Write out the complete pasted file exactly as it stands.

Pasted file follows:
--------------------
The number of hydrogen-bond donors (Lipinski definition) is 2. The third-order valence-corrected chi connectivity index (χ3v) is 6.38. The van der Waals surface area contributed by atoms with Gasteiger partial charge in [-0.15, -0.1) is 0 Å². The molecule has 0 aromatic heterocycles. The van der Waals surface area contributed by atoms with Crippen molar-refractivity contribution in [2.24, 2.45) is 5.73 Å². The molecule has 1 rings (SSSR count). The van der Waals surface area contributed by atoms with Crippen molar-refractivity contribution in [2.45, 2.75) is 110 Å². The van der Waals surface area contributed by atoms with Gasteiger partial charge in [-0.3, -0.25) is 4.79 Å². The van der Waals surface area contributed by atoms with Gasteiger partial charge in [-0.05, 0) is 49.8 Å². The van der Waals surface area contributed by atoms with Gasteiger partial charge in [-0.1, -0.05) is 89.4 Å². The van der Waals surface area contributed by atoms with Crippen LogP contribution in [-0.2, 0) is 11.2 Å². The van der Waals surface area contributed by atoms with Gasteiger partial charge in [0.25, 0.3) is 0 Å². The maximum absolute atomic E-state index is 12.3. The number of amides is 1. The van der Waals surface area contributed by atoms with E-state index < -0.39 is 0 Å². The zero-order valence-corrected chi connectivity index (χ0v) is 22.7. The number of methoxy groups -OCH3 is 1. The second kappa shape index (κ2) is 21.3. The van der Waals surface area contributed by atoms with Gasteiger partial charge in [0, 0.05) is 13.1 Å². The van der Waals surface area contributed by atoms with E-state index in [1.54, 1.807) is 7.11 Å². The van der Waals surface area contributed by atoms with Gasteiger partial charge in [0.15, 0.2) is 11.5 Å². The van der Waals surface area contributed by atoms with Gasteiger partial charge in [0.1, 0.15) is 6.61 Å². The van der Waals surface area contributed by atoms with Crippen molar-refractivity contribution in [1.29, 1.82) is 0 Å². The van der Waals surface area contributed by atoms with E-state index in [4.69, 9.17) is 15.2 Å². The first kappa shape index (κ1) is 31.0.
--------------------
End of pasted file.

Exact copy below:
The number of hydrogen-bond donors (Lipinski definition) is 2. The third-order valence-corrected chi connectivity index (χ3v) is 6.38. The van der Waals surface area contributed by atoms with Gasteiger partial charge in [-0.15, -0.1) is 0 Å². The molecule has 0 aromatic heterocycles. The van der Waals surface area contributed by atoms with Crippen molar-refractivity contribution in [2.24, 2.45) is 5.73 Å². The molecule has 1 rings (SSSR count). The van der Waals surface area contributed by atoms with Crippen molar-refractivity contribution in [2.45, 2.75) is 110 Å². The van der Waals surface area contributed by atoms with Gasteiger partial charge in [-0.3, -0.25) is 4.79 Å². The van der Waals surface area contributed by atoms with Gasteiger partial charge in [-0.05, 0) is 49.8 Å². The van der Waals surface area contributed by atoms with Gasteiger partial charge in [-0.1, -0.05) is 89.4 Å². The van der Waals surface area contributed by atoms with Crippen LogP contribution in [-0.2, 0) is 11.2 Å². The van der Waals surface area contributed by atoms with Gasteiger partial charge in [0.25, 0.3) is 0 Å². The maximum absolute atomic E-state index is 12.3. The number of amides is 1. The van der Waals surface area contributed by atoms with E-state index < -0.39 is 0 Å². The zero-order valence-corrected chi connectivity index (χ0v) is 22.7. The number of methoxy groups -OCH3 is 1. The second kappa shape index (κ2) is 21.3. The van der Waals surface area contributed by atoms with Gasteiger partial charge in [0, 0.05) is 13.1 Å². The van der Waals surface area contributed by atoms with E-state index in [1.54, 1.807) is 7.11 Å². The van der Waals surface area contributed by atoms with Gasteiger partial charge in [0.15, 0.2) is 11.5 Å². The van der Waals surface area contributed by atoms with Gasteiger partial charge in [0.1, 0.15) is 6.61 Å². The van der Waals surface area contributed by atoms with Crippen molar-refractivity contribution in [1.29, 1.82) is 0 Å². The van der Waals surface area contributed by atoms with E-state index in [4.69, 9.17) is 15.2 Å². The first kappa shape index (κ1) is 31.0.